Note: The Ontario Court of Appeal later reversed the Hunt case on a technicality. The Court said the jury was subject to improper influences; but it didn't say that the case was wrong to impose a duty on the employer. Thus, the concept of host liability on the part of an employer remains the law until and unless a court or the legislature say otherwise.
Dear Inspector O'Shay:
I'm slightly confused about your article last week about the vanishing cylinder. Why was it considered obstruction for the company to take the cylinder and protect it? Was it because the company did not allow Nick to take the cylinder in the first place? I see no problem with protecting the cylinder from getting lost or mishandled by other company personnel. It seems prudent the company would maintain the cylinder in a safe location until Nick could retrieve it.
Puzzled in Pomona
Nick has authorized me to answer your question on his behalf. Safeguarding what has become a key piece of evidence is not just prudent but crucial. But that's not why the SPW officials got into trouble. The reason the SPW officials were guilty of obstruction is that they unilaterally took back the cylinder after an OSHA inspector had taken lawful possession of it.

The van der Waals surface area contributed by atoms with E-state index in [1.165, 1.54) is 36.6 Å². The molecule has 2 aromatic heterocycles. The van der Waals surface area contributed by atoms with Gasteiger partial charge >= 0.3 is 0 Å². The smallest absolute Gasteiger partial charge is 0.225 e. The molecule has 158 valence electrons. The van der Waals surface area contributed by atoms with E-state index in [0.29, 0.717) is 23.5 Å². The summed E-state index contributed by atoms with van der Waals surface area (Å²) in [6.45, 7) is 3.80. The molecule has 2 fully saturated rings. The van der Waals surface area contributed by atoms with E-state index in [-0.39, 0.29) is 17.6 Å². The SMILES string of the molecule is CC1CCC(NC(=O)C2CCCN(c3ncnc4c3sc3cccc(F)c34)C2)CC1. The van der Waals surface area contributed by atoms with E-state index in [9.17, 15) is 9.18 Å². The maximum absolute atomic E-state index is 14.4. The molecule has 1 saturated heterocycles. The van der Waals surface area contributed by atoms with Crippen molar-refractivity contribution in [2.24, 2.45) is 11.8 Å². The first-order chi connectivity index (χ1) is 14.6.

The question of whether Nick had the right to seize the evidence in the first place is an interesting one. The story is premised on the fact that the seizure was legal. But the authority of OSHA inspectors to take possession of machine parts, documents and other evidentiary materials is subject to specific limitations. I will ask Nick to talk about this in one of his future Diary entries.
By Glenn Demby
Why is it that New Jersey has approximately 1,000 EPA-designated toxic waste sites and California has approximately 20,000 lawyers?
New Jersey had first choice.
THE FINE PRINT
NOTICE: The above joke does not necessarily reflect the views and beliefs of SafetyXChange, its members, affiliates, heirs, successors or assigns, or any other person, living or dead. SafetyXChange makes no representation or warranty as to the above joke's funniness nor does it condone the practice of telling lawyer jokes. Members are reminded that Glenn Demby is a lawyer and, as such, is duly authorized to repeat lawyer jokes without being deemed politically incorrect. However, SafetyXChange members and members of the general public are strongly cautioned against the telling of lawyer jokes, except insofar as said jokes are funnier than that told by Mr. Demby above.